The 1979 revolution in Iran gave new ideas to Muslim students. At the same time, Saudi Arabia funded scholars and religious schools to promote their own influence. “That caused a split in the MSS ranks as one of its leaders Aminuddin Abu Bakar sided with Riyadh while others joined Yan Shi’a, looking towards Tehran for inspiration”, wrote prominent historian John Hunwick.
That was around the time El Zakzaky travelled to Iran and returned a convert to Shiism – even though he kept his new-found belief largely to himself. In a report released by TRT world, it noted that Zazkakky was not the proponent of the Shiite ideology in Nigeria. Nigerian Muslims have historically been Sunnis, but El Zakzaky was not the first to introduce Shia Islam in the country. For more than a century, Shia Lebanese traders travelled to Nigeria and some of them settled here. They mostly kept to themselves.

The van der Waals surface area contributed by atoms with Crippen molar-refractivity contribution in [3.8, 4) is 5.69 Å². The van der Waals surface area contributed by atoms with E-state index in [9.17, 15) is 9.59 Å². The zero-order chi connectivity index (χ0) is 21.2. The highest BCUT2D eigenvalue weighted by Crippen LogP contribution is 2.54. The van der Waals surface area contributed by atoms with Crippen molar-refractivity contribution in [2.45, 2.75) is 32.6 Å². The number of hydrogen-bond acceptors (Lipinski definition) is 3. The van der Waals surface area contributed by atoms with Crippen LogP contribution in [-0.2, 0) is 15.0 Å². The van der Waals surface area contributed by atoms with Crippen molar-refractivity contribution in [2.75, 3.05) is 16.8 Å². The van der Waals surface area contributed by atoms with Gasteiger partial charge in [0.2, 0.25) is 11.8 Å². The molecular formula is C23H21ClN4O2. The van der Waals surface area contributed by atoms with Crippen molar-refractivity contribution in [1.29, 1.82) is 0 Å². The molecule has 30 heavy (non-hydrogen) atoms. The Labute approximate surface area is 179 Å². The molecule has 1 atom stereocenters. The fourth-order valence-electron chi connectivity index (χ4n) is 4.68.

El Zakzaky and his followers were constantly harassed by military regimes in the 1980s, and he spent nine years in prison.
“He turned to Shiism after he was expelled from Ahmadu Bello University in 1982 and eventually went to Iran to complete his studies,” Jibrin Ibrahim, a senior fellow at the Abuja-based Centre for Democracy and Development, told TRT World. It’s important to note that El Zakzaky didn’t openly declare his Shia theological conviction until 1994. And when he did, it led to a split in his group. The Iranian government has repeatedly pressed Abuja to release El Zakzaky who has been in custody since 2015 when hundreds of IMN workers were killed in a crackdown.